Forsythe Offers Refuge For Animals, As Well As Nature-Lovers

This turtle was recently seen at the site. (Photo by Denise Maynard)

  BRICK – A 3.4-mile (round-trip) walking trail that passes through the woods and ends at a saltmarsh is accessible to the public at the intersection of Mantoloking Road and Adamston Road, marked by a large parking lot.

  The first 1,700 feet of the deCamp Wildlife Trail has interpretive signs, benches and a flat walking surface, and is part of the 47,000-acre Edwin B. Forsythe National Wildlife Refuge.

  The Brigantine National Wildlife refuge, established in 1939, and the Barnegat National Wildlife Refuge, established in 1967, were combined in 1984 through a Congressional Joint Resolution and renamed in memory of the late Congressman from New Jersey, conservationist Edwin Bell Forsythe (1916-1984).

  According to the U.S. Fish and Wildlife Service, who administers the refuge, both the Brigantine and the Barnegat refuges were established under provisions of the Migratory Bird Conservation Act since they are located in one of the Atlantic Flyway’s most active flight paths for migrating waterfowl and shorebirds east of the Mississippi River.

  The U.S. Fish and Wildlife Service says the value of the refuge for the protection of water birds and their habitat continues to increase as development at the Jersey Shore becomes more and more dense.

  More than 82 percent of the refuge is wetlands, of which 78 percent is salt marsh, interspersed with coves and bays.

The deCamp Wildlife Trail begins at the intersection of Mantoloking Road and Adamston Road. (Photo by Judy Smestad-Nunn)

Some 5,000 acres are woodlands, which provide habitat for grassland nesting birds, including songbirds, woodcock, white-tailed deer and box turtles.

  The Forsythe refuge is one of over 555 refuges in the National Wildlife Refuge System administered by the U.S. Fish and Wildlife Service.

  Every spring and fall, tens of thousands of migrating ducks and geese, wading birds and shorebirds congregate at the refuge.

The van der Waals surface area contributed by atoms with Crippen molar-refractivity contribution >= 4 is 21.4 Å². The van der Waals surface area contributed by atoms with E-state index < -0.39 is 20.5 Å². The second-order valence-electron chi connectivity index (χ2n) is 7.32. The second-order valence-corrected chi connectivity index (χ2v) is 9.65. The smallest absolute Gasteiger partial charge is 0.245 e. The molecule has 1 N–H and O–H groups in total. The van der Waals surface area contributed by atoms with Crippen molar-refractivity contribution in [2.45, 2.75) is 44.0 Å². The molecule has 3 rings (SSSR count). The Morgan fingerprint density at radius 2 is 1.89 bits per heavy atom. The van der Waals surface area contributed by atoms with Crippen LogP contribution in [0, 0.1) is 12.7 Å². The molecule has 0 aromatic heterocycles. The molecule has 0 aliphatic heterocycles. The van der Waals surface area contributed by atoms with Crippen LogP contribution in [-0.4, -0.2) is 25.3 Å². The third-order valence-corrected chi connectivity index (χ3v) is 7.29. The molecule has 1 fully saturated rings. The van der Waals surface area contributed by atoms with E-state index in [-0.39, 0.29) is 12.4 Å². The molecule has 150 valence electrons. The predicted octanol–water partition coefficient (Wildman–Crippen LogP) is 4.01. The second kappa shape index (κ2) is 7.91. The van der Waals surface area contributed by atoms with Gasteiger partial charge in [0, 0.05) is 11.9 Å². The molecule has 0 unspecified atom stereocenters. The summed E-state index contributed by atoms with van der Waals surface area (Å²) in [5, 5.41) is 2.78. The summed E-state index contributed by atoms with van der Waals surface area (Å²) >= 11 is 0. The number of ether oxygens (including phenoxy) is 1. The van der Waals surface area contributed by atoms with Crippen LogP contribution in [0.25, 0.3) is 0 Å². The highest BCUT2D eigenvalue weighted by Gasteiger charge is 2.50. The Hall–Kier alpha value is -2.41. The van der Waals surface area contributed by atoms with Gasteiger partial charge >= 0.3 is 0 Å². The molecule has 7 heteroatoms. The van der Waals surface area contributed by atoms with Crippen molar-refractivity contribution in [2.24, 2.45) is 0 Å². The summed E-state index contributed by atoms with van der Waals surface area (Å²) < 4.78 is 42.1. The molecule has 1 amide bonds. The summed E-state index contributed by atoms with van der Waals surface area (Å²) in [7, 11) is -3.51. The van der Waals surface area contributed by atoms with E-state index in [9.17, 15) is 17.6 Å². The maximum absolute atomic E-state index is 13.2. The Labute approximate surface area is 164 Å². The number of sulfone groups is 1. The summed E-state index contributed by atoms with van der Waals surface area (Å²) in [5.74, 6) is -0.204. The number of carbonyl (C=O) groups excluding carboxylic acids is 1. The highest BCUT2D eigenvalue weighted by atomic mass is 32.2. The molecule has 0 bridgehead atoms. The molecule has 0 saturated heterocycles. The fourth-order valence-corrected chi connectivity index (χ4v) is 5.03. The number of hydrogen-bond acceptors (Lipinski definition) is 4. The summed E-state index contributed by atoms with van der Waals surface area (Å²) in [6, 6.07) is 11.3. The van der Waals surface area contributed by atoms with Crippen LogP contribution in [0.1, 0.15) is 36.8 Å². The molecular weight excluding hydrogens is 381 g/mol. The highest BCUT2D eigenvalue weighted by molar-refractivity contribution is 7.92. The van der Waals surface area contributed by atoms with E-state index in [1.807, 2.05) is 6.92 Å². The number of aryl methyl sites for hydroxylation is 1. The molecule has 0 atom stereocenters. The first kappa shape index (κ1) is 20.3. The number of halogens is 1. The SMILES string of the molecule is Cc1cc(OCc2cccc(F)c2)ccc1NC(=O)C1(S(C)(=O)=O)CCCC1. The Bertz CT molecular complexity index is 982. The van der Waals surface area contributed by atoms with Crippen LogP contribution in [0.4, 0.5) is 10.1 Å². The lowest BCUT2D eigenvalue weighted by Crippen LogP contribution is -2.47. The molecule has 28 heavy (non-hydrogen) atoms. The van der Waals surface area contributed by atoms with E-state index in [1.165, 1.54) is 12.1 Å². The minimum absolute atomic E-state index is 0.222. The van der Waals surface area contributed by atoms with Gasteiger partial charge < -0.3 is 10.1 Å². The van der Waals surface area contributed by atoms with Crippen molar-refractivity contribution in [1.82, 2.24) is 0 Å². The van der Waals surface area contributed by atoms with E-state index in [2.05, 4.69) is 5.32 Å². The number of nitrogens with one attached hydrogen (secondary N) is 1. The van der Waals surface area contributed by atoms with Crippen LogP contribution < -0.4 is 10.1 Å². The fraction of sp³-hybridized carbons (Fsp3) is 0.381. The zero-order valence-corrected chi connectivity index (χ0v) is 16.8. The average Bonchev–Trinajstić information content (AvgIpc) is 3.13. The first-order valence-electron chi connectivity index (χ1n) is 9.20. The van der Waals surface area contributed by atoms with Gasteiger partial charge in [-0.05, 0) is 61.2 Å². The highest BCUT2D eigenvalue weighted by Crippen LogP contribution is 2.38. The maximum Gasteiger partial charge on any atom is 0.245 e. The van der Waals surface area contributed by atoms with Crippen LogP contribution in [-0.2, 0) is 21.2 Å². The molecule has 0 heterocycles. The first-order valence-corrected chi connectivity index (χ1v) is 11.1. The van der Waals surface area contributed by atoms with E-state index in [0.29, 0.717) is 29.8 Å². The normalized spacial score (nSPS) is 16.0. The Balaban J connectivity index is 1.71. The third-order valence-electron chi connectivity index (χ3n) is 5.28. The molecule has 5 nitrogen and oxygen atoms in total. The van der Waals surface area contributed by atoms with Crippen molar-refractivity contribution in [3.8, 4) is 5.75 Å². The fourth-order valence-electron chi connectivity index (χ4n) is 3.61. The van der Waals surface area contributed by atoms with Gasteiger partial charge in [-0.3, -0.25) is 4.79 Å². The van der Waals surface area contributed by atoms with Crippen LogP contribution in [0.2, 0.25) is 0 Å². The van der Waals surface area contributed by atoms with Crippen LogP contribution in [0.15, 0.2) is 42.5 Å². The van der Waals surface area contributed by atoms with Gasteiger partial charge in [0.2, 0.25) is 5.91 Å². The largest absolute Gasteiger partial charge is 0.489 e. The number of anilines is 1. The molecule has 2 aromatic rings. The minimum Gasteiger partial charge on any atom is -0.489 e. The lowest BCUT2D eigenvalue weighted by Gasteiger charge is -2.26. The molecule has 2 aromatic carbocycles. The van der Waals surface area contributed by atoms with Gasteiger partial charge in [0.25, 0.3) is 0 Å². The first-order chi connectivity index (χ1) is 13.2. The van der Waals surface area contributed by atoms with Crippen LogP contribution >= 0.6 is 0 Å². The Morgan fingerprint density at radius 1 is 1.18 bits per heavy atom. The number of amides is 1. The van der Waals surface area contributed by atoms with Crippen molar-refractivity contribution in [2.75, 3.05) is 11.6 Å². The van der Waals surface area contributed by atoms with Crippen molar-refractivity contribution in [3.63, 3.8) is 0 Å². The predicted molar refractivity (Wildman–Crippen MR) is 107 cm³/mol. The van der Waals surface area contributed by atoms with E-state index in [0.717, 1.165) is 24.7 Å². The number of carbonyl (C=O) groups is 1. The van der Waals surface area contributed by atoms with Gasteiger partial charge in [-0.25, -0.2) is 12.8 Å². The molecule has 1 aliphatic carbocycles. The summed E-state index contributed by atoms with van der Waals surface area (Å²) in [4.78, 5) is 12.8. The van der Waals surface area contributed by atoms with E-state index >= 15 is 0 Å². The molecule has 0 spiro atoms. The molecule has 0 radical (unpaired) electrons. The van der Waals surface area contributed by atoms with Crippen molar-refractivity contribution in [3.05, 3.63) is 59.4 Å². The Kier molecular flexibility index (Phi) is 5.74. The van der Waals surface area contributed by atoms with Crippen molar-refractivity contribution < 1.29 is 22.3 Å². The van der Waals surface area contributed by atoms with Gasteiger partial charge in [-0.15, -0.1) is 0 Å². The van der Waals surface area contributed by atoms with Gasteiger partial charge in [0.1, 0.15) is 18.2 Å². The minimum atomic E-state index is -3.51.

Several migratory species, including the clapper rail, willet and black duck, remain at the refuge through the summer to nest and raise their young. Atlantic brant and black ducks also overwinter at the refuge.

  Following Superstorm Sandy, the Brick portion of the refuge was densely covered with an estimated 250 tons of debris resulting from the storm surge and its proximity to an inlet that formed across the bay in Mantoloking.

  At the time, the trail and its surroundings were nearly impassable, and were covered in wood planks from destroyed homes, decking, furniture, appliances, sections of roofs, and other debris, including entire boats.

This map, from the U.S. Fish and Wildlife Service, shows the location of the refuge. (Screenshot by Judy Smestad-Nunn)

  According to the U.S. Fish and Wildlife, a total of $65 million in federal funding was used to remove debris, and to restore and rebuild national wildlife refuges, fish hatcheries and more after Superstorm Sandy. A portion of this was used to clean up the deCamp Wildlife Trail.

  In April 2020, the National Wildlife Refuge was temporarily closed as a result of the COVID-19 public health crisis, but reopened in June 2020.

  The deCamp Wildlife Trail is good for all skill levels of hikers, despite the varying terrains of gravel, woods and wetlands. Dogs are welcome but must be leashed.

  The Edwin B. Forsythe National Wildlife Refuge operates a Visitor Information Center at its headquarters 800 Great Creek Road, Galloway.

  The refuge is open from sunrise to sunset.

  For more information, visit